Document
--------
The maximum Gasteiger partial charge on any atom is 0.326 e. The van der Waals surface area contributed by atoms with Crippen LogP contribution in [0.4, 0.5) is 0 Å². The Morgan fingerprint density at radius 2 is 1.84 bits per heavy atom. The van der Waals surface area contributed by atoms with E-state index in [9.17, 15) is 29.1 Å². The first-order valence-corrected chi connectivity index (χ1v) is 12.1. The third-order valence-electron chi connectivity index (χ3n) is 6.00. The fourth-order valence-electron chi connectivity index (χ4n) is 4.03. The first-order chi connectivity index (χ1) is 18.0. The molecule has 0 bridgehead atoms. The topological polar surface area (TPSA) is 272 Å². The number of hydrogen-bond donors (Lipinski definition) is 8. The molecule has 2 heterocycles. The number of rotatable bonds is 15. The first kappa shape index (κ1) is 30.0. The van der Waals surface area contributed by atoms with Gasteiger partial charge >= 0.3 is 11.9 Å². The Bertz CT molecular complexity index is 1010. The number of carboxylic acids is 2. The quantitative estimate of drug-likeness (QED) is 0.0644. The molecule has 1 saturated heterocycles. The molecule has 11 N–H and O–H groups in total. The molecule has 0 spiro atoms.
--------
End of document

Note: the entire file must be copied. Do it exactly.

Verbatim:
The maximum Gasteiger partial charge on any atom is 0.326 e. The van der Waals surface area contributed by atoms with Crippen LogP contribution in [0.4, 0.5) is 0 Å². The Morgan fingerprint density at radius 2 is 1.84 bits per heavy atom. The van der Waals surface area contributed by atoms with E-state index in [9.17, 15) is 29.1 Å². The first-order valence-corrected chi connectivity index (χ1v) is 12.1. The third-order valence-electron chi connectivity index (χ3n) is 6.00. The fourth-order valence-electron chi connectivity index (χ4n) is 4.03. The first-order chi connectivity index (χ1) is 18.0. The molecule has 0 bridgehead atoms. The topological polar surface area (TPSA) is 272 Å². The number of hydrogen-bond donors (Lipinski definition) is 8. The molecule has 2 heterocycles. The number of rotatable bonds is 15. The first kappa shape index (κ1) is 30.0. The van der Waals surface area contributed by atoms with Gasteiger partial charge >= 0.3 is 11.9 Å². The Bertz CT molecular complexity index is 1010. The number of carboxylic acids is 2. The quantitative estimate of drug-likeness (QED) is 0.0644. The molecule has 1 saturated heterocycles. The molecule has 11 N–H and O–H groups in total. The molecule has 0 spiro atoms.